Study

Response of lepidopteran herbivore communities to crop management in coffee plantations

  • Published source details Sosa-Aranda I., del-Val E., Hernández-Martínez G., Arroyo-Lambaer D., Uscanga A. & Boege K. (2018) Response of lepidopteran herbivore communities to crop management in coffee plantations. Agriculture, Ecosystems & Environment, 265, 37-44.

Actions

This study is summarised as evidence for the following.

Action Category

Produce coffee in shaded plantations

Action Link
Butterfly and Moth Conservation

Reduce fertilizer, pesticide or herbicide use generally

Action Link
Butterfly and Moth Conservation
  1. Produce coffee in shaded plantations

    A site comparison study in 2016 in five coffee plantations in Veracruz, Mexico (Sosa-Aranda et al. 2018) found that shaded coffee plantations had a higher abundance and species richness of caterpillars than a sun-grown monoculture plantation. On four polyculture and shaded monoculture coffee plantations, the abundance (124–212 individuals) and species richness (83–129 species) of caterpillars was higher than in a sun-grown coffee monoculture (abundance: 47 individuals; richness: 46 species). In addition, the amount of damage found on coffee leaves was not related to either caterpillar abundance or species richness (data not presented). The management intensity of five coffee plantations was measured based on 10 vegetation characteristics (including canopy cover, epiphyte cover, area of shade trees and presence of herbs) and the frequency of six external inputs (fertilizers, insecticides, herbicides, fungicides, irrigation and ploughing). In July, September and December 2016, all caterpillars were collected by hand from all plants along three 30 × 2-m transects in the centre of each plantation, and reared to adults for species identification.

    (Summarised by: Andrew Bladon)

  2. Reduce fertilizer, pesticide or herbicide use generally

    A site comparison study in 2016 in five coffee plantations in Veracruz, Mexico (Sosa-Aranda et al. 2018) found that coffee plantations managed less intensively, including with fewer chemical inputs, supported more caterpillars than more intensively managed plantations. On the least intensively managed plantation, both the abundance (212 individuals) and species richness (129 species) of caterpillars was higher than on the most intensively managed plantation (abundance: 47 individuals; richness: 46 species). Both abundance and species richness on the other three plantations were intermediate. In addition, the amount of damage found on coffee leaves was not related to either caterpillar abundance or species richness (data not presented). The management intensity of five coffee plantations was measured based on 10 vegetation characteristics (including canopy cover, epiphyte cover, area of shade trees and presence of herbs) and the frequency of six external inputs (fertilizers, insecticides, herbicides, fungicides, irrigation and ploughing). In July, September and December 2016, all caterpillars were collected by hand from all plants along three 30 × 2-m transects in the centre of each plantation, and reared to adults for species identification.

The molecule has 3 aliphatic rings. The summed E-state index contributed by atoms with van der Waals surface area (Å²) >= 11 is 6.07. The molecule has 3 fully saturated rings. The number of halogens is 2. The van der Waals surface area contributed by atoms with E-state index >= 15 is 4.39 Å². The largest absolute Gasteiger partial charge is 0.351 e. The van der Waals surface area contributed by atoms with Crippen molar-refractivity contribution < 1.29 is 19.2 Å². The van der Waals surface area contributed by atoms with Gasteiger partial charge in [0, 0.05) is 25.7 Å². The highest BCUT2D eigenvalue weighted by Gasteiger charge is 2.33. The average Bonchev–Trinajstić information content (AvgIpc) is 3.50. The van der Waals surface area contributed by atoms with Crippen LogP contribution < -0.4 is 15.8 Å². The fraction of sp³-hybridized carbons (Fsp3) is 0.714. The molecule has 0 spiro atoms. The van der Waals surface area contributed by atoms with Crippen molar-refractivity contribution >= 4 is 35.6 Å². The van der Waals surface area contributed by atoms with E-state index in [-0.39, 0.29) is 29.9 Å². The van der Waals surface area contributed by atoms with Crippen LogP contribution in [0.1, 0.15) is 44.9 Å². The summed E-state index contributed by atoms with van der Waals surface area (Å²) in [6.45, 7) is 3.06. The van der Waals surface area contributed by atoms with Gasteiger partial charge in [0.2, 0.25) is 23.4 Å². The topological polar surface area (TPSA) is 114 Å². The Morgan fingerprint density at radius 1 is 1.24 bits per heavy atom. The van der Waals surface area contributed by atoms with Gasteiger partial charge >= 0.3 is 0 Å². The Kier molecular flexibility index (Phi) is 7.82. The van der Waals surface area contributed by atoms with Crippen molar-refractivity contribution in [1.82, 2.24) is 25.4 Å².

(Summarised by: Andrew Bladon)

Output references
What Works 2021 cover

What Works in Conservation

What Works in Conservation provides expert assessments of the effectiveness of actions, based on summarised evidence, in synopses. Subjects covered so far include amphibians, birds, mammals, forests, peatland and control of freshwater invasive species. More are in progress.

More about What Works in Conservation

Download free PDF or purchase
The Conservation Evidence Journal

The Conservation Evidence Journal

An online, free to publish in, open-access journal publishing results from research and projects that test the effectiveness of conservation actions.

Read the latest volume: Volume 19

Go to the CE Journal

Discover more on our blog

Our blog contains the latest news and updates from the Conservation Evidence team, the Conservation Evidence Journal, and our global partners in evidence-based conservation.


Who uses Conservation Evidence?

Meet some of the evidence champions

Endangered Landscape Programme Red List Champion - Arc Kent Wildlife Trust The Rufford Foundation Save the Frogs - Ghana Bern wood Supporting Conservation Leaders National Biodiversity Network Sustainability Dashboard Frog Life The international journey of Conservation - Oryx British trust for ornithology Cool Farm Alliance UNEP AWFA Butterfly Conservation People trust for endangered species Vincet Wildlife Trust